The Soufan Group Morning Brief



Steve Bannon, President Trump’s former chief strategist, will be interviewed by investigators working for the special counsel in the Russia investigation instead of testifying before a grand jury, in a sign that he is cooperating with the inquiry. Last week, Special Counsel Robert Mueller subpoenaed Bannon to appear before a grand jury.

It was not clear why Mueller subpoenaed Bannon and did not first ask him to sit for an interview, as Mueller has done with more than a dozen current and former White House officials who were questioned in recent months. Mueller could still call Bannon to appear before a grand jury after he meets with investigators. Legal experts have said the subpoena could be a sign that the investigation is accelerating, while others said it may have simply been a negotiating tactic to force Bannon to quickly agree to be interviewed. New York Times, CNN, ABC News

Bannon was also subpoenaed by the House Intelligence Committee on Tuesday after he refused to answer several questions about President Trump, saying the White House had told him to assert executive privilege. Bannon's attorney reportedly relayed questions to the White House in real time during the interview to ask whether his client could respond. CBS News, CNN
CBS News: FBI Agents Visited Bannon’s House
CNN: Bannon’s Hill Appearance Reveals White House Effort to Restrict Testimony
Washington Post: Bannon Has Agreed to Answer Mueller’s Questions. Here’s What Mueller Wants to Know.

Lawmakers grilled executives from Facebook, YouTube, and Twitter on Wednesday about what the companies are doing to prevent terrorists from using their platforms to spread propaganda and recruit new followers. The hearing by the Senate’s Commerce, Science and Transportation Committee comes amid growing government scrutiny over misuse of social media platforms. It also follows congressional hearings in November about what the companies knew — and did — about Russia's efforts to meddle with the 2016 U.S. elections using their platforms.

Lawmakers acknowledged that the companies have come a long way when it comes to weeding out extremist material, but they said more needs to be done. All three companies stressed their increasing reliance on automated systems and artificial intelligence to combat terrorism on their platforms. Facebook said 99 percent of extremist material related to Al Qaeda and ISIS is detected and removed before anyone manually reports it. But lawmakers and others noted that artificial intelligence is less helpful in terms of anticipating future social-media tactics used by extremists. Associated Press, CBS News, The Verge

Lawyers for the Uzbek man charged in the truck attack on a crowded Manhattan bike path that killed eight people on Halloween said on Wednesday that their client would plead guilty and accept life imprisonment without parole if prosecutors agreed not to seek the death penalty. The proposal came in an exchange of letters to Judge Vernon S. Broderick of Federal District Court in Manhattan. Prosecutors were seeking a firm trial date for the defendant, Sayfullo Saipov, and Saipov’s lawyer said the best way to obtain closure was through such a plea deal. The government has not yet said whether it would seek the death penalty for Saipov, 29, who was indicted on eight capital counts and other charges in the October 31 attack. Saipov has pleaded not guilty. New York Times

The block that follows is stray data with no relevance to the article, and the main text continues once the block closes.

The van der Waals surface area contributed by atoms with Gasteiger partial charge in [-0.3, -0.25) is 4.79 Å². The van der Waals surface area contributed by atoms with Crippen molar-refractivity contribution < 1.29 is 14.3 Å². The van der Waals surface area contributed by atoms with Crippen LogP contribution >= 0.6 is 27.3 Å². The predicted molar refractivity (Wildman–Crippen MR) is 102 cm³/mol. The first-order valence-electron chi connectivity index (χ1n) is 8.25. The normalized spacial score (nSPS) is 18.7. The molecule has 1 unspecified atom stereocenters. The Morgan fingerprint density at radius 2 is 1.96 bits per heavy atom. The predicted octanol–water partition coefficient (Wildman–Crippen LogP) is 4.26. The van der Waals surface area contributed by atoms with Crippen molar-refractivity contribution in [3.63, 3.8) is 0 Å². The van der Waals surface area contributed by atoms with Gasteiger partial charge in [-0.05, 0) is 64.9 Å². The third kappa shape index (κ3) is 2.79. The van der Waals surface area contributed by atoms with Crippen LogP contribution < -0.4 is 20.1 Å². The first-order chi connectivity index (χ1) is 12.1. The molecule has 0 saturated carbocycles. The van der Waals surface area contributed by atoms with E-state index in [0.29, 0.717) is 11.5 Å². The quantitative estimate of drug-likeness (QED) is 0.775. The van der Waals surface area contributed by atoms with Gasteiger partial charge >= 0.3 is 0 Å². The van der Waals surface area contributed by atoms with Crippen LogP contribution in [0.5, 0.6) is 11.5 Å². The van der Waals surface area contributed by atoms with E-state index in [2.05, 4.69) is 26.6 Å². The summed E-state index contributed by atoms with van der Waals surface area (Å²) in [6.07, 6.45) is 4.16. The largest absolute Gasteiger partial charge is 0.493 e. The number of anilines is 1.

U.S. prosecutors on Wednesday accused a German man currently imprisoned in France of supporting al Qaeda in the years leading up to 9/11 and of conspiring to kill Americans. In an indictment unsealed in Manhattan federal court, prosecutors said Christian Ganczarski, 51, had personal relationships with Osama bin Laden and other al Qaeda members. They said Ganczarski helped al Qaeda plan attacks on Americans by sharing his expertise in computers, radio communications, and weapons systems, and that he traveled from Germany to Pakistan and Afghanistan at least five times between 1999 and 2001 and met with al Qaeda leaders.

Ganczarski was in Germany at the time of 9/11, but said afterwards that he “had been aware that something big was about to happen,” according to the indictment. The U.S. is seeking Ganczarski’s extradition from France, where he has served 15 years of an 18-year sentence for crimes related to a 2002 Qaeda attack on a synagogue in Tunisia. New York Times, Reuters

A former college student in Sacramento, California, accused of attempting to provide material support to terrorists in Syria has asked a federal judge to toss the case on grounds he qualifies for the kind of immunity commonly bestowed on national armies in wartime. Lawyers for the 24-year-old Iraqi refugee, Aws Mohammed Younis Al-Jayab, argue in a motion filed in Chicago federal court that their client was involved with U.S.-supported Syrian rebels working to topple Bashar al Assad as opposed to terrorists.

The attorneys cite the internationally recognized “doctrine of combatant immunity” that prohibits the prosecution of soldiers involved in wars between nations. They say immunity can be extended to rebels in conflicts where multiple nations have intervened. Al-Jayab spent time in 2012 in a refugee camp near Damascus, where friends and family members of his were killed by forces loyal to Assad, the defense filing says. That experience motivated him to return briefly to Syria in late 2013 to fight. Prosecutors in Chicago, where the case was transferred after Al-Jayab's 2016 arrest, have until February 20 to file a response to the immunity claims. Associated Press

Judge denies request to boost number of Trump voters in jury: Three men accused of plotting to bomb an apartment complex housing Somali refugees in Kansas have no legal basis to request that prospective jurors come from rural counties where more residents voted for President Donald Trump, a federal judge ruled Wednesday. The men are accused of targeting apartments and a mosque in rural western Kansas. They are being tried about 220 miles away at the closest federal courthouse in Wichita, where trials pull prospective jurors from surrounding, more urban counties. U.S. District Judge Eric Melgren ruled that the demographic differences between the regions are not legally recognizable and would not violate the men’s right to a jury trial before a cross-section of the community. Associated Press